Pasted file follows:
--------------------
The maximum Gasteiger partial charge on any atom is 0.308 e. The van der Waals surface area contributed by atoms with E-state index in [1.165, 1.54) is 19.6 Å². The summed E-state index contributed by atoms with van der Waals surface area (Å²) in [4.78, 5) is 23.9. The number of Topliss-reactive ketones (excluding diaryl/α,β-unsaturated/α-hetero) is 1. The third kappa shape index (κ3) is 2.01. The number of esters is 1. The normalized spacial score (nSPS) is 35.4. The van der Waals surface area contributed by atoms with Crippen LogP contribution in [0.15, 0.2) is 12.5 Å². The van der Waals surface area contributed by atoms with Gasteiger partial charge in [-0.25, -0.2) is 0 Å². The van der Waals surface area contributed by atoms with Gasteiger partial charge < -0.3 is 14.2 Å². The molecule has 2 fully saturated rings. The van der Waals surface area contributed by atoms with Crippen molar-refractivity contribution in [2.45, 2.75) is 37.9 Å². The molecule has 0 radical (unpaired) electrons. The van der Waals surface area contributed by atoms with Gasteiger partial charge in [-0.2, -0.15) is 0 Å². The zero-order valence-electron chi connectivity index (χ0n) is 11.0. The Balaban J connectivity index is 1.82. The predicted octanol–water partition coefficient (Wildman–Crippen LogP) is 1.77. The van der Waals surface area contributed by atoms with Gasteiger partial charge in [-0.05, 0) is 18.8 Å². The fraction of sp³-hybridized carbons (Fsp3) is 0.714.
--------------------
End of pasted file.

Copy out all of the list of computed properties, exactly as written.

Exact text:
The maximum Gasteiger partial charge on any atom is 0.308 e. The van der Waals surface area contributed by atoms with E-state index in [1.165, 1.54) is 19.6 Å². The summed E-state index contributed by atoms with van der Waals surface area (Å²) in [4.78, 5) is 23.9. The number of Topliss-reactive ketones (excluding diaryl/α,β-unsaturated/α-hetero) is 1. The third kappa shape index (κ3) is 2.01. The number of esters is 1. The normalized spacial score (nSPS) is 35.4. The van der Waals surface area contributed by atoms with Crippen LogP contribution in [0.15, 0.2) is 12.5 Å². The van der Waals surface area contributed by atoms with Gasteiger partial charge in [-0.25, -0.2) is 0 Å². The van der Waals surface area contributed by atoms with Gasteiger partial charge < -0.3 is 14.2 Å². The molecule has 2 fully saturated rings. The van der Waals surface area contributed by atoms with Crippen molar-refractivity contribution in [2.45, 2.75) is 37.9 Å². The molecule has 0 radical (unpaired) electrons. The van der Waals surface area contributed by atoms with Gasteiger partial charge in [-0.2, -0.15) is 0 Å². The zero-order valence-electron chi connectivity index (χ0n) is 11.0. The Balaban J connectivity index is 1.82. The predicted octanol–water partition coefficient (Wildman–Crippen LogP) is 1.77. The van der Waals surface area contributed by atoms with Gasteiger partial charge in [-0.05, 0) is 18.8 Å². The fraction of sp³-hybridized carbons (Fsp3) is 0.714.